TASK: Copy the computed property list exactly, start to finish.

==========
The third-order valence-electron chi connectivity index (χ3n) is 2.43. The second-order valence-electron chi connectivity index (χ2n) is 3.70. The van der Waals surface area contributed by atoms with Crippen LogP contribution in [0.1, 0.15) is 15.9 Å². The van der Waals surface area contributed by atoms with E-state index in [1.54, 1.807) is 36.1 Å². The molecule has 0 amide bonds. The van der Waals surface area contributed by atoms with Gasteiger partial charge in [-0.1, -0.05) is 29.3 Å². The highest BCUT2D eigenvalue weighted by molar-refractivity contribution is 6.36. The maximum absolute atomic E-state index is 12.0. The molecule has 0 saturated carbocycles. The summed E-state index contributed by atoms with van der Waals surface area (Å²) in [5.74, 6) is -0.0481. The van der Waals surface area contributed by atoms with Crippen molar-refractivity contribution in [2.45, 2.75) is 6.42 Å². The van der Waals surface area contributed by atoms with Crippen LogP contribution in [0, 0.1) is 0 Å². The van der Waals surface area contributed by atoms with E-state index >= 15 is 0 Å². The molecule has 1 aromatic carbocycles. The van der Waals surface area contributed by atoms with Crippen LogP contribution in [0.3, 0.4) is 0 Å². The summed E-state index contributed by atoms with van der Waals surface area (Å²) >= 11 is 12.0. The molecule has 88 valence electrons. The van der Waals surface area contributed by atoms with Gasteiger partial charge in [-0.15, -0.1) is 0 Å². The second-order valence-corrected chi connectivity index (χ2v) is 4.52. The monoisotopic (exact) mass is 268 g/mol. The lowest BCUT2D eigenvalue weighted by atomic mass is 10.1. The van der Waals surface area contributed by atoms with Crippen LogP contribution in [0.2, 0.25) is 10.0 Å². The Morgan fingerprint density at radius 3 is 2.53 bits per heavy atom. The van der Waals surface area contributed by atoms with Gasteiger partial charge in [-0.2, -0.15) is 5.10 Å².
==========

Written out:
The third-order valence-electron chi connectivity index (χ3n) is 2.43. The second-order valence-electron chi connectivity index (χ2n) is 3.70. The van der Waals surface area contributed by atoms with Crippen LogP contribution in [0.1, 0.15) is 15.9 Å². The van der Waals surface area contributed by atoms with E-state index in [1.54, 1.807) is 36.1 Å². The molecule has 0 amide bonds. The van der Waals surface area contributed by atoms with Gasteiger partial charge in [-0.1, -0.05) is 29.3 Å². The highest BCUT2D eigenvalue weighted by molar-refractivity contribution is 6.36. The maximum absolute atomic E-state index is 12.0. The molecule has 0 saturated carbocycles. The summed E-state index contributed by atoms with van der Waals surface area (Å²) in [5.74, 6) is -0.0481. The van der Waals surface area contributed by atoms with Crippen molar-refractivity contribution in [2.45, 2.75) is 6.42 Å². The van der Waals surface area contributed by atoms with Crippen LogP contribution in [0, 0.1) is 0 Å². The van der Waals surface area contributed by atoms with E-state index >= 15 is 0 Å². The molecule has 1 aromatic carbocycles. The van der Waals surface area contributed by atoms with Crippen LogP contribution in [0.3, 0.4) is 0 Å². The summed E-state index contributed by atoms with van der Waals surface area (Å²) >= 11 is 12.0. The molecule has 88 valence electrons. The van der Waals surface area contributed by atoms with Gasteiger partial charge in [-0.15, -0.1) is 0 Å². The second-order valence-corrected chi connectivity index (χ2v) is 4.52. The monoisotopic (exact) mass is 268 g/mol. The lowest BCUT2D eigenvalue weighted by atomic mass is 10.1. The van der Waals surface area contributed by atoms with Crippen LogP contribution in [0.2, 0.25) is 10.0 Å². The Morgan fingerprint density at radius 3 is 2.53 bits per heavy atom. The van der Waals surface area contributed by atoms with Gasteiger partial charge in [-0.2, -0.15) is 5.10 Å².